Separately, the Chancellor has confirmed that the authorised surplus payments charge – payable when surplus is paid to sponsoring employers – will be reduced from 35% to 25% from 6 April 2024.

DB consolidation: a public consolidator

Following a call for evidence in the summer on options for DB schemes, the DWP will launch a consultation this winter to establish a new statutory vehicle run by the Pension Protection Fund, so that smaller DB schemes looking to consolidate, but not sitting in the target market of commercial consolidators, have the option of transferring into a ‘superfund’. The government has a target of 2026 for implementing this.

Trustee skills, capability and culture

The government response to the call for evidence in the summer confirms support for The Pensions Regulator to develop and take forward a register of trustees, which will enable targeting of those trustees and schemes who require additional support to fulfil their obligations. Professional trustees are to be strongly encouraged to seek accreditation and the government will consider whether legislation is required to ensure this becomes a reality.

Separately, The Pensions Regulator is updating its trustee toolkit to include further information on productive finance.

Reforming Solvency II

Having announced reforms to Solvency II, the prudential regulatory regime for insurers, at last year’s Autumn Statement, the government has confirmed it will be introducing regulations to deliver a more tailored, clearer, and simpler regulatory regime for the insurance sector, and incentivising private investment in long-term productive assets.

Long-term Investment for Technology and Science (LIFTS)

Subject to final agreement, the government will commit £250 million to two successful bidders under the LIFTS initiative, to create new investment vehicles tailored to the needs of pension schemes, seeking to generate over a billion pounds of investment to support the UK’s most promising science and technology businesses.

The government will also establish a Growth Fund within the British Business Bank, which aims to enable investment by pension schemes in the Bank’s pipeline of opportunities.

Prioritising long-term pension investment performance over low fees

Building on the guidance and commitments made by the Productive Finance Working Group, the government will engage with industry on proposals to ensure that all aspects of the pensions market are playing their part to support best outcomes for savers.

Key to this work will be consideration on how to shift employer incentives away from low fees towards long-term pension investment performance. The Pensions Regulator will provide further information for employers on what factors should be assessed when they are selecting a pension scheme.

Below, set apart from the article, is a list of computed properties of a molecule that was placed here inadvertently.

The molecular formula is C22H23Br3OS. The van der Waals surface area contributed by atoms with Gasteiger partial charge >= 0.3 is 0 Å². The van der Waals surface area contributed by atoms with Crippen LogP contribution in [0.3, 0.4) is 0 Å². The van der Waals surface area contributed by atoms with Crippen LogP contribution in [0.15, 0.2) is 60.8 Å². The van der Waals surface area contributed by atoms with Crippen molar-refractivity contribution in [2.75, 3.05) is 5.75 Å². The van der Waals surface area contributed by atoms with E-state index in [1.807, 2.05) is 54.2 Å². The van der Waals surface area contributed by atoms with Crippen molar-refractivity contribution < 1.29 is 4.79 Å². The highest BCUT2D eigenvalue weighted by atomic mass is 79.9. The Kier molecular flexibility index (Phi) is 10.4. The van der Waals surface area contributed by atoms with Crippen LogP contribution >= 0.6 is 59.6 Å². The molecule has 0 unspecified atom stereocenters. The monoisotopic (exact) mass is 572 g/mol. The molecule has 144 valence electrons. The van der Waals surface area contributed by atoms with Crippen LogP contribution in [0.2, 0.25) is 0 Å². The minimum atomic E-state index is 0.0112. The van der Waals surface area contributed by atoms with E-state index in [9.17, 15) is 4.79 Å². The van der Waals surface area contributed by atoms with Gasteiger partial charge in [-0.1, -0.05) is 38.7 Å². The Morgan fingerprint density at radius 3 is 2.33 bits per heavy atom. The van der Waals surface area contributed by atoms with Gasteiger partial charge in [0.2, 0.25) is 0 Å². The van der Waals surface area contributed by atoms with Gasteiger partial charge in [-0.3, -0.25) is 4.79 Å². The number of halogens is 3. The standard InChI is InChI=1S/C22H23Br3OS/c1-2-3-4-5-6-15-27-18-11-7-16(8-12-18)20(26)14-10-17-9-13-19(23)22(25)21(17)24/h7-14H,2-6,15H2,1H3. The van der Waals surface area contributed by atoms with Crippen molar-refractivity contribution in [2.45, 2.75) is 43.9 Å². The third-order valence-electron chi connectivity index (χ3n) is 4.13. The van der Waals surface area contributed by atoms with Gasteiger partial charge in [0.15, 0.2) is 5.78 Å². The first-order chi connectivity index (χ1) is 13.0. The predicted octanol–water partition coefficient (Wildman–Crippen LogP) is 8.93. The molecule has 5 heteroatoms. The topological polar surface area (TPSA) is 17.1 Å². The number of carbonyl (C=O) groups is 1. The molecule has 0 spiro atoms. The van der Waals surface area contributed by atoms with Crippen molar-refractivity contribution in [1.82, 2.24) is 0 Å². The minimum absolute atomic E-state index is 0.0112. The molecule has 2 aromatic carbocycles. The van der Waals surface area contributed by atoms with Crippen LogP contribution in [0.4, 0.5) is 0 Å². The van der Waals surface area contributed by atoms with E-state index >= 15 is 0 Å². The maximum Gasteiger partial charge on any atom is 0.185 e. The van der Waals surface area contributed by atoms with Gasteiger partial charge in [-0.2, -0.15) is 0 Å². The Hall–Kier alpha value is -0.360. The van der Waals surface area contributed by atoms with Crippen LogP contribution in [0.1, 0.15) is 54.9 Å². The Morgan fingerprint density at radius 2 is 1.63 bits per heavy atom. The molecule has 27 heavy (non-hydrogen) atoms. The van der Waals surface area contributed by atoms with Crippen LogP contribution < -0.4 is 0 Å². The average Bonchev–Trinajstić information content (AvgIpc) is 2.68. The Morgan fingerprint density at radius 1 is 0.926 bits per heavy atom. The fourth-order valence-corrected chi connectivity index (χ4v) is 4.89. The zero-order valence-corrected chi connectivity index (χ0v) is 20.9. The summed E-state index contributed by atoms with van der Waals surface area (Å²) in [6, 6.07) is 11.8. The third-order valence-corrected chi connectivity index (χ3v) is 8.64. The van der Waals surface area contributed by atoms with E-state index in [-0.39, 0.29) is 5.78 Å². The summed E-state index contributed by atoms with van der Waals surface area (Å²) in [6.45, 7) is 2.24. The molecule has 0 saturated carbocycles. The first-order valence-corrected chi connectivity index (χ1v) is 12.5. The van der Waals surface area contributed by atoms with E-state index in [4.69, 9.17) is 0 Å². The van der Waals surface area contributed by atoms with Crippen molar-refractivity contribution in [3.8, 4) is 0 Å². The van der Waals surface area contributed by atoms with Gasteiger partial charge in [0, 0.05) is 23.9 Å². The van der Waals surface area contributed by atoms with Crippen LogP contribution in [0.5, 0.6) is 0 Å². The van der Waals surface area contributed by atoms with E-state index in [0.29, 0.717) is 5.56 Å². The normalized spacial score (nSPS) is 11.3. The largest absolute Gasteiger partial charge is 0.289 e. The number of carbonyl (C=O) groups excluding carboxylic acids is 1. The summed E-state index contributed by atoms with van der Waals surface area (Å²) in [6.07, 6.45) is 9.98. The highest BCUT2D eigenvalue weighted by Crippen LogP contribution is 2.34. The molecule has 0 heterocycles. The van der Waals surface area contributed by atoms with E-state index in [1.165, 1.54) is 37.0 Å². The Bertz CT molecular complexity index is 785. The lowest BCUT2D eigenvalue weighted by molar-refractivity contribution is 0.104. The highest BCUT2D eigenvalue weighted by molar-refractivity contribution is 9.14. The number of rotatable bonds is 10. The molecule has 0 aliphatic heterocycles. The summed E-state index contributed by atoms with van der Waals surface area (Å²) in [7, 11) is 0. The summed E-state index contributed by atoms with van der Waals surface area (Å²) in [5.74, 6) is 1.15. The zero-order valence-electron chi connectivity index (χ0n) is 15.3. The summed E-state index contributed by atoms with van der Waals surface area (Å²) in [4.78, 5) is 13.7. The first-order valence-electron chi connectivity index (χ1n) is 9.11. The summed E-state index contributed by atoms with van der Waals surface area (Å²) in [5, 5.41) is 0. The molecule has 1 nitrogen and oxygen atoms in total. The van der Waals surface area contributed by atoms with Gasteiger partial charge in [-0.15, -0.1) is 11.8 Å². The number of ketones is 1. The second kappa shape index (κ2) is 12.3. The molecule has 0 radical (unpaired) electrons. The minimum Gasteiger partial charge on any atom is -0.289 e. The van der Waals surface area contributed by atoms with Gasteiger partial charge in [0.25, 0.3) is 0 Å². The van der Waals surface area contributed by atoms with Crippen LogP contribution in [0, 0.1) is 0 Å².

Other news

State Pensions

The triple lock is to be maintained, with next year’s basic State Pension and new State Pension increasing in line with average earnings growth of 8.5%.

Working age benefits

All working age benefits (including family leave payments, such as Statutory Maternity and Paternity Pay) will be uprated by the September 2023 annual increase in the Consumer Prices Index of 6.7%.

Class 1 National Insurance contributions

The government has announced a 2% reduction in the main rate of Class 1 employee NICs to 10% from 6 January 2024. This will provide a tax cut for 27 million working people with the average worker on £35,400 receiving a tax cut in 2024/25 of over £450. Although this change reduces the NIC savings that salary exchange schemes can deliver, this is unlikely to reduce the attractiveness of such schemes.

Digitising relief at source

Tax relief is applied to pension contributions using either net pay arrangements (occupational pension schemes) or relief at source (generally personal pension schemes). Measures will be included in the Finance Bill to support the digitisation of the relief at source system, which currently largely operates on a legacy paper-based system.

Occupational Health provision

Following a recent consultation, the government is to meet the demand from employers for clearer guidance and support by establishing an expert group to develop a new voluntary Occupational Health framework in Great Britain. The government will also work with employers and business representatives to develop and promote best employment practices for employees with health and disability issues.


This was a very busy Autumn Statement for employee benefits, although with a General Election expected in the next 12 months, it will be interesting to see exactly what measures gain traction before the country goes to the polls, particularly in relation to the Mansion House reforms.